There was similar caution during the finance session, during which speakers noted that alternative sources of finance, including new instruments, export credit and private equity were yet to be fully adopted by the industry, despite constraints on access to capital from traditional lenders.
The first afternoon session, co-chaired by CR Marine and Aviation Managing Director Maruo Iguera and PL Ferrari Managing Director Federico Deodato, debated the structure of the International Group pool system, the challenges of profitability in the hull market, risk of rising claims from large containerships and bulk carriers, in addition to recent developments in regulation and potential liability of class societies.
SMIT Salvage’s Roger Evans discussed the potential for increased claims arising from the new generation of very large containerships and the need for better understanding of how to manage fire risk. Standard Club CEO Alistair Groom pointed out that despite a trend towards increasingly large claims, the cost of reinsuring claims between $70m and $3bn was only $400m. Most owners agreed he said, that the IG structure represented good value for money and that to buy cover independently would be less cost effective.
Swiss Re’s Andrea Cupido echoed recent comments about the sustainability of the hull market given 17 years of losses. But he insisted that profits were being made in some niches by the most able players.
“To manage a cycle you need a cycle. If marine is going to be less elastic then it will be flatter for longer. This is the new normal. Is hull a loss leader for some insurers or challenging market? It’s probably a little of both. The solution is that we learn to say no to brokers and write on exposure.”
The mixed fortunes of the industry are also impacting maritime law, with increased sale and purchase activity and charter disputes both triggering new judgements.
Ince & Co Partner David McInnes discussed recent changes to Lloyd’s Open Form, notably moves to increase transparency through the publication of awards under LOF. The intentions behind this, of reducing legal costs and enabling quicker resolution of disputes were to be welcomed, he said and six awards had been published so far.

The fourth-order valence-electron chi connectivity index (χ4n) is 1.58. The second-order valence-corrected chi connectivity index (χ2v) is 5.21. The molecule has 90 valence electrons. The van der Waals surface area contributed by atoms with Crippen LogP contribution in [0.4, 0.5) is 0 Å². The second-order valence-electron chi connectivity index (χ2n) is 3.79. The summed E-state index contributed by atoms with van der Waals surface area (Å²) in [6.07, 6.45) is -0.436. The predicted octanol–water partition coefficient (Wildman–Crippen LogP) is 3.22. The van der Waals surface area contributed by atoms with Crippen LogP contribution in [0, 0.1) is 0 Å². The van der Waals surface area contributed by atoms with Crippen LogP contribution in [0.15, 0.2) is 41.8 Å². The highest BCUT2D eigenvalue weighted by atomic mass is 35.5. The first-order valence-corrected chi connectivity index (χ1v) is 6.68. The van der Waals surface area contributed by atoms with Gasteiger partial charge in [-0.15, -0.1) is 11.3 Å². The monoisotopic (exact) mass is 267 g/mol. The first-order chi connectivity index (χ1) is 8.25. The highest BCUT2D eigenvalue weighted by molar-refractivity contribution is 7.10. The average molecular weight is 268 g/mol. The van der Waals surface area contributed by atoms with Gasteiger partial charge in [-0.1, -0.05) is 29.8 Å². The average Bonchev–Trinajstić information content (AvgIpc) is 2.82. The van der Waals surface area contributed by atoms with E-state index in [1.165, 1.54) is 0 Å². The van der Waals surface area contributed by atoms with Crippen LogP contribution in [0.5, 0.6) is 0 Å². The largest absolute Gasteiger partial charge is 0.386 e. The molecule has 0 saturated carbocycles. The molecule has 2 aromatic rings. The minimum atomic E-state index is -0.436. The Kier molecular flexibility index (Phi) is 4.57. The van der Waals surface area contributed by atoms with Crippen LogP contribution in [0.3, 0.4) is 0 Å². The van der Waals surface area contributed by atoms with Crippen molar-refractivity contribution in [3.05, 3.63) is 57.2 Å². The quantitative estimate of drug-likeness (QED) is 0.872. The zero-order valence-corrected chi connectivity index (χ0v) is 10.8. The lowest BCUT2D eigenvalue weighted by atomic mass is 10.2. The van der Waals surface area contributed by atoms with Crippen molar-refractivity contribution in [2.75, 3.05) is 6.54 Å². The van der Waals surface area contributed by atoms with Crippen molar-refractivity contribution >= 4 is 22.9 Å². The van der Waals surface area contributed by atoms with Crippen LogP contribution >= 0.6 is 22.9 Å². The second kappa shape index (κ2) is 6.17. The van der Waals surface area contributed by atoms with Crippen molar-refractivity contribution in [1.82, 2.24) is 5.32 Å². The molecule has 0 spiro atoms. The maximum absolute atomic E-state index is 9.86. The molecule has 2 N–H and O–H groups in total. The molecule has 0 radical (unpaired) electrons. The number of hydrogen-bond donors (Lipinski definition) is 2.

Hill Dickinson Partner David Pitlarge drew attention to recent decisions that underscore the risks inherent in second hand sales, while Bentley Stokes and Lowless Partner Jamie Wallace discussed recent judgements that set new precedents for charter disputes.
In the most recent decision, a single missed charter hire payment was judged to be a repudiatory breach and thus cause for damages, overturning previous precedent. From an owner’s point of view the ability to withdraw tonnage in such situations appears to be good news in either a rising or falling market but Wallace added two caveats.
“There is little comfort if the charterer is going out of business, as has widely been the case. In addition there is no clear view as to whether this judgement will be followed. Therefore the decision to withdraw tonnage after one missed payment maintains some risk upon the owner.”
Pitlarge noted that the S&P Market was ‘coming back to life’ prompting new case law relating to condition on delivery and sellers’ rights to claim full deposit in cases of lost revenue. Session chair and LMAA member Clive Aston noted that the buyer of a ship was still asked to rely on a cursory survey process and in case of dispute had to persuade an arbitrator of his position, while having no real evidence with which to do so.
Closing the conference, Mats Berglund summed up the views and opinions of many delegates and speakers concerned that after five years of downturn, the recovery could be put at risk by reckless investment decisions.
“Before coming to Naples I was in New York and it is boiling over with money; perhaps $4bn in tanker an bulker equity has been raised so far in 2013. But many of these investors are speculators not operators. If I have one piece of advice it is this: pick a good counterpart.”